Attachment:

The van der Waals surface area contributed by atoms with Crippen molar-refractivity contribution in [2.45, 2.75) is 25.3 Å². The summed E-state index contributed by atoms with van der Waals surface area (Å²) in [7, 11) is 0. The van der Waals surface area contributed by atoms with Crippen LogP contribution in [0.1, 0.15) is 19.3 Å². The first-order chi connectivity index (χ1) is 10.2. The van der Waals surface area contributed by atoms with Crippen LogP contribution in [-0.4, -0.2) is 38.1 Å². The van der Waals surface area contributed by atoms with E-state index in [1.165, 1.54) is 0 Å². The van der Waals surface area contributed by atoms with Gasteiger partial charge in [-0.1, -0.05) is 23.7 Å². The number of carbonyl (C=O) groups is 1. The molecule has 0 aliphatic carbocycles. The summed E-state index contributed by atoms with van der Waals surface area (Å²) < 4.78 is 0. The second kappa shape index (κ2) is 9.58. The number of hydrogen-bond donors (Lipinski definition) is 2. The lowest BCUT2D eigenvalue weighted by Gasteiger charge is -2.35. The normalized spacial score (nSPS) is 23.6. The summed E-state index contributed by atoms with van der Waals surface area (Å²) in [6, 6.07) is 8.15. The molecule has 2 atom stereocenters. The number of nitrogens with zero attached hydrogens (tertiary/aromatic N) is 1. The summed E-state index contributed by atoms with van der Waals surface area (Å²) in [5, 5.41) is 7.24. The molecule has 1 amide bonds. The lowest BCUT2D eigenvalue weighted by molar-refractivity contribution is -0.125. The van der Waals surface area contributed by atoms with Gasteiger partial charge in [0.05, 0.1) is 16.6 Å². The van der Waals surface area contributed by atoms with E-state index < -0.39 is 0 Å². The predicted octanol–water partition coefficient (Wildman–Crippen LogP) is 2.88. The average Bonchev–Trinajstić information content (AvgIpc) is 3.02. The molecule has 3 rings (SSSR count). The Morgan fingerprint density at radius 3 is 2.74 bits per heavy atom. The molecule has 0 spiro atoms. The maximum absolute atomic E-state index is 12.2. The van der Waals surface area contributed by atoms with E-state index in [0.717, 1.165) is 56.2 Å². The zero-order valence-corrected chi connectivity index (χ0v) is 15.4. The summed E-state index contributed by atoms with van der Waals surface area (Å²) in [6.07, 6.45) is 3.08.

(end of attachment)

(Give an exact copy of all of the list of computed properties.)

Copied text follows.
The van der Waals surface area contributed by atoms with Crippen molar-refractivity contribution in [2.45, 2.75) is 25.3 Å². The summed E-state index contributed by atoms with van der Waals surface area (Å²) in [7, 11) is 0. The van der Waals surface area contributed by atoms with Crippen LogP contribution in [0.1, 0.15) is 19.3 Å². The first-order chi connectivity index (χ1) is 10.2. The van der Waals surface area contributed by atoms with Crippen LogP contribution in [-0.4, -0.2) is 38.1 Å². The van der Waals surface area contributed by atoms with E-state index in [1.165, 1.54) is 0 Å². The van der Waals surface area contributed by atoms with Gasteiger partial charge in [-0.1, -0.05) is 23.7 Å². The number of carbonyl (C=O) groups is 1. The molecule has 0 aliphatic carbocycles. The summed E-state index contributed by atoms with van der Waals surface area (Å²) < 4.78 is 0. The second kappa shape index (κ2) is 9.58. The number of hydrogen-bond donors (Lipinski definition) is 2. The lowest BCUT2D eigenvalue weighted by Gasteiger charge is -2.35. The normalized spacial score (nSPS) is 23.6. The summed E-state index contributed by atoms with van der Waals surface area (Å²) in [6, 6.07) is 8.15. The molecule has 2 atom stereocenters. The number of nitrogens with zero attached hydrogens (tertiary/aromatic N) is 1. The summed E-state index contributed by atoms with van der Waals surface area (Å²) in [5, 5.41) is 7.24. The molecule has 1 amide bonds. The lowest BCUT2D eigenvalue weighted by molar-refractivity contribution is -0.125. The van der Waals surface area contributed by atoms with Gasteiger partial charge in [0.05, 0.1) is 16.6 Å². The van der Waals surface area contributed by atoms with E-state index < -0.39 is 0 Å². The predicted octanol–water partition coefficient (Wildman–Crippen LogP) is 2.88. The average Bonchev–Trinajstić information content (AvgIpc) is 3.02. The molecule has 3 rings (SSSR count). The Morgan fingerprint density at radius 3 is 2.74 bits per heavy atom. The molecule has 0 spiro atoms. The maximum absolute atomic E-state index is 12.2. The van der Waals surface area contributed by atoms with E-state index in [0.717, 1.165) is 56.2 Å². The zero-order valence-corrected chi connectivity index (χ0v) is 15.4. The summed E-state index contributed by atoms with van der Waals surface area (Å²) in [6.07, 6.45) is 3.08.